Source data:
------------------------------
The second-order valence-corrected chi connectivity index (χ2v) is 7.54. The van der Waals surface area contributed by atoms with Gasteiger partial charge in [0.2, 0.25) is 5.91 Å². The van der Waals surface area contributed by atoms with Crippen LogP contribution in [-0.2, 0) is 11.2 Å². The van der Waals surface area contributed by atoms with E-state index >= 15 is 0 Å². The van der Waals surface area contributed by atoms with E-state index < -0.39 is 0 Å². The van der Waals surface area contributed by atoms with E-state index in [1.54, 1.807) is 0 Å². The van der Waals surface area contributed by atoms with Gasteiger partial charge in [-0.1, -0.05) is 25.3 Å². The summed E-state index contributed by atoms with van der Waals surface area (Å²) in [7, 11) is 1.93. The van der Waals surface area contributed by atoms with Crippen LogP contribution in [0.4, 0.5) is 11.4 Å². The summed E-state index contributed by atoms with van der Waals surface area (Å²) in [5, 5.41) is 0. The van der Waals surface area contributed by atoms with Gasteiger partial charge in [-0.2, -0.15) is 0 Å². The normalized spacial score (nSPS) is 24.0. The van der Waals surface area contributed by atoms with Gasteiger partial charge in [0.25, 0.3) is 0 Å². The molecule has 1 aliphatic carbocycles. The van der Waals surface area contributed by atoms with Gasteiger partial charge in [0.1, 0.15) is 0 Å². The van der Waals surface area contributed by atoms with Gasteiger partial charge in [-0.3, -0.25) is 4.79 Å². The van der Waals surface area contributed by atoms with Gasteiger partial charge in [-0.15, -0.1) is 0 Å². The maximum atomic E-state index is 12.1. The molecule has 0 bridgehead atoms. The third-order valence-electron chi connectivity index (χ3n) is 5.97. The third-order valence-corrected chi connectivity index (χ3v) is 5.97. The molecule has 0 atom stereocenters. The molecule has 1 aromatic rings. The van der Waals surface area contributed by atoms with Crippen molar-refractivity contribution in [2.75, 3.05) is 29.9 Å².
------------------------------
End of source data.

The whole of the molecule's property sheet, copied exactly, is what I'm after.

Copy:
The second-order valence-corrected chi connectivity index (χ2v) is 7.54. The van der Waals surface area contributed by atoms with Gasteiger partial charge in [0.2, 0.25) is 5.91 Å². The van der Waals surface area contributed by atoms with Crippen LogP contribution in [-0.2, 0) is 11.2 Å². The van der Waals surface area contributed by atoms with E-state index >= 15 is 0 Å². The van der Waals surface area contributed by atoms with E-state index < -0.39 is 0 Å². The van der Waals surface area contributed by atoms with E-state index in [1.54, 1.807) is 0 Å². The van der Waals surface area contributed by atoms with Gasteiger partial charge in [-0.1, -0.05) is 25.3 Å². The summed E-state index contributed by atoms with van der Waals surface area (Å²) in [7, 11) is 1.93. The van der Waals surface area contributed by atoms with Crippen LogP contribution in [0.4, 0.5) is 11.4 Å². The summed E-state index contributed by atoms with van der Waals surface area (Å²) in [5, 5.41) is 0. The van der Waals surface area contributed by atoms with Gasteiger partial charge in [-0.2, -0.15) is 0 Å². The normalized spacial score (nSPS) is 24.0. The van der Waals surface area contributed by atoms with Gasteiger partial charge in [0.25, 0.3) is 0 Å². The molecule has 1 aliphatic carbocycles. The van der Waals surface area contributed by atoms with Gasteiger partial charge in [0.1, 0.15) is 0 Å². The van der Waals surface area contributed by atoms with Gasteiger partial charge in [-0.3, -0.25) is 4.79 Å². The van der Waals surface area contributed by atoms with Gasteiger partial charge in [-0.15, -0.1) is 0 Å². The maximum atomic E-state index is 12.1. The molecule has 0 bridgehead atoms. The third-order valence-electron chi connectivity index (χ3n) is 5.97. The third-order valence-corrected chi connectivity index (χ3v) is 5.97. The molecule has 0 atom stereocenters. The molecule has 1 aromatic rings. The van der Waals surface area contributed by atoms with Crippen molar-refractivity contribution in [2.75, 3.05) is 29.9 Å².